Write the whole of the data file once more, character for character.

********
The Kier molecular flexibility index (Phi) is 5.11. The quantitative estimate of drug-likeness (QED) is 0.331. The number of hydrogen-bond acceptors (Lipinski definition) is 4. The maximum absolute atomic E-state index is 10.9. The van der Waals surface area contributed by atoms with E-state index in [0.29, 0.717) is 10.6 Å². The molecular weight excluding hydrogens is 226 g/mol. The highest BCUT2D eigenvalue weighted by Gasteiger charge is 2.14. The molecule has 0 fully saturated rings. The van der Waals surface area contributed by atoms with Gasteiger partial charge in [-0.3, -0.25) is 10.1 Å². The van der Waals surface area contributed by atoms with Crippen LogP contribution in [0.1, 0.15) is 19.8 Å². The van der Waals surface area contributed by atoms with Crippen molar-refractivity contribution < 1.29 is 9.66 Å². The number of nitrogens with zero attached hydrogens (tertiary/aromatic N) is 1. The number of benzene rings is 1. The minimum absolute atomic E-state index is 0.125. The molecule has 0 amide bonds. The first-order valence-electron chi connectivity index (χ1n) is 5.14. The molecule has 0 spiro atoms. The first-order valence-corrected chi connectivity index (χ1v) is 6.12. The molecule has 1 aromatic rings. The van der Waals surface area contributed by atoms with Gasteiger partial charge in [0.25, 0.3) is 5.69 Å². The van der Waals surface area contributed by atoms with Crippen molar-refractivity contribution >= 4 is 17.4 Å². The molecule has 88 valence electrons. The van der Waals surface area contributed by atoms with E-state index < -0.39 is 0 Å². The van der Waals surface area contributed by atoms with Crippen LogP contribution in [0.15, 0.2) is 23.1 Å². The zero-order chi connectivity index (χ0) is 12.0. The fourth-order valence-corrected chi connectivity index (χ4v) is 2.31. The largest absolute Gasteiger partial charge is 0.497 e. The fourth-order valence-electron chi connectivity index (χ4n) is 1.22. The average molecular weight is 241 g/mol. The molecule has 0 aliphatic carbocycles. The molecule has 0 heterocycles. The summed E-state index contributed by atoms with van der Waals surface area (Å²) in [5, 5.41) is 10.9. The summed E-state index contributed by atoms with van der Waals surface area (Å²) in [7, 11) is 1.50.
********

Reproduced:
The Kier molecular flexibility index (Phi) is 5.11. The quantitative estimate of drug-likeness (QED) is 0.331. The number of hydrogen-bond acceptors (Lipinski definition) is 4. The maximum absolute atomic E-state index is 10.9. The van der Waals surface area contributed by atoms with E-state index in [0.29, 0.717) is 10.6 Å². The molecular weight excluding hydrogens is 226 g/mol. The highest BCUT2D eigenvalue weighted by Gasteiger charge is 2.14. The molecule has 0 fully saturated rings. The van der Waals surface area contributed by atoms with Gasteiger partial charge in [-0.3, -0.25) is 10.1 Å². The van der Waals surface area contributed by atoms with Crippen LogP contribution in [0.1, 0.15) is 19.8 Å². The van der Waals surface area contributed by atoms with Crippen molar-refractivity contribution < 1.29 is 9.66 Å². The number of nitrogens with zero attached hydrogens (tertiary/aromatic N) is 1. The number of benzene rings is 1. The minimum absolute atomic E-state index is 0.125. The molecule has 0 amide bonds. The first-order valence-electron chi connectivity index (χ1n) is 5.14. The molecule has 0 spiro atoms. The first-order valence-corrected chi connectivity index (χ1v) is 6.12. The molecule has 1 aromatic rings. The van der Waals surface area contributed by atoms with Gasteiger partial charge in [0.25, 0.3) is 5.69 Å². The van der Waals surface area contributed by atoms with Crippen molar-refractivity contribution >= 4 is 17.4 Å². The molecule has 88 valence electrons. The van der Waals surface area contributed by atoms with E-state index < -0.39 is 0 Å². The van der Waals surface area contributed by atoms with Crippen LogP contribution in [0.15, 0.2) is 23.1 Å². The zero-order chi connectivity index (χ0) is 12.0. The fourth-order valence-corrected chi connectivity index (χ4v) is 2.31. The largest absolute Gasteiger partial charge is 0.497 e. The fourth-order valence-electron chi connectivity index (χ4n) is 1.22. The average molecular weight is 241 g/mol. The molecule has 0 aliphatic carbocycles. The molecule has 0 heterocycles. The summed E-state index contributed by atoms with van der Waals surface area (Å²) in [5, 5.41) is 10.9. The summed E-state index contributed by atoms with van der Waals surface area (Å²) in [7, 11) is 1.50.